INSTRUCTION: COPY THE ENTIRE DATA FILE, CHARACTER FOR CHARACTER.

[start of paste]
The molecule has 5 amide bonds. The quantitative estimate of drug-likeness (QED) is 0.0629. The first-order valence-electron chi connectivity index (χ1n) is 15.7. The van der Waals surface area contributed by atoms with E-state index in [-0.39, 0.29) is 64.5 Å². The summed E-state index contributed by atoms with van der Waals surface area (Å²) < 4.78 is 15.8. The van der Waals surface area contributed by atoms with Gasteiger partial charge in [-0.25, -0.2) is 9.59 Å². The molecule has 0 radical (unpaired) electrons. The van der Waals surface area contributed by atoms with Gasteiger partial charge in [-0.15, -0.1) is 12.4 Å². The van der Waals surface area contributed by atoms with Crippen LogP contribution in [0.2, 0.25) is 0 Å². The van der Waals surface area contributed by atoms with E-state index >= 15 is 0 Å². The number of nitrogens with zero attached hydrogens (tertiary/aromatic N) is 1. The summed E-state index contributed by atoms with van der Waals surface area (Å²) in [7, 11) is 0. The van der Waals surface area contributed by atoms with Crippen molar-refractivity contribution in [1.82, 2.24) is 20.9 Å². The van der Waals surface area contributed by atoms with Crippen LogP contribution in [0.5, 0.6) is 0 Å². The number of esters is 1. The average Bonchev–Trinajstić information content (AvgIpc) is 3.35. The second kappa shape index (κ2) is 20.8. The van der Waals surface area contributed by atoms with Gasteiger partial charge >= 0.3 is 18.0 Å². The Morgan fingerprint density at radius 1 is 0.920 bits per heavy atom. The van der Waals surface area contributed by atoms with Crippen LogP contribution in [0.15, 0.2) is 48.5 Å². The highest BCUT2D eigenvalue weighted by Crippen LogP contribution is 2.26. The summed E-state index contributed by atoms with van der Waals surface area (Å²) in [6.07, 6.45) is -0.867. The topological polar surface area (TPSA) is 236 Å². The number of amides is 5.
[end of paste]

The molecule has 5 amide bonds. The quantitative estimate of drug-likeness (QED) is 0.0629. The first-order valence-electron chi connectivity index (χ1n) is 15.7. The van der Waals surface area contributed by atoms with E-state index in [-0.39, 0.29) is 64.5 Å². The summed E-state index contributed by atoms with van der Waals surface area (Å²) < 4.78 is 15.8. The van der Waals surface area contributed by atoms with Gasteiger partial charge in [-0.25, -0.2) is 9.59 Å². The molecule has 0 radical (unpaired) electrons. The van der Waals surface area contributed by atoms with Gasteiger partial charge in [-0.15, -0.1) is 12.4 Å². The van der Waals surface area contributed by atoms with Crippen LogP contribution in [0.2, 0.25) is 0 Å². The van der Waals surface area contributed by atoms with E-state index >= 15 is 0 Å². The number of nitrogens with zero attached hydrogens (tertiary/aromatic N) is 1. The summed E-state index contributed by atoms with van der Waals surface area (Å²) in [7, 11) is 0. The van der Waals surface area contributed by atoms with Crippen molar-refractivity contribution in [1.82, 2.24) is 20.9 Å². The van der Waals surface area contributed by atoms with Crippen LogP contribution in [0.5, 0.6) is 0 Å². The number of esters is 1. The average Bonchev–Trinajstić information content (AvgIpc) is 3.35. The second kappa shape index (κ2) is 20.8. The van der Waals surface area contributed by atoms with Gasteiger partial charge >= 0.3 is 18.0 Å². The Morgan fingerprint density at radius 1 is 0.920 bits per heavy atom. The van der Waals surface area contributed by atoms with Crippen LogP contribution in [0.15, 0.2) is 48.5 Å². The highest BCUT2D eigenvalue weighted by Crippen LogP contribution is 2.26. The summed E-state index contributed by atoms with van der Waals surface area (Å²) in [6.07, 6.45) is -0.867. The topological polar surface area (TPSA) is 236 Å². The number of amides is 5.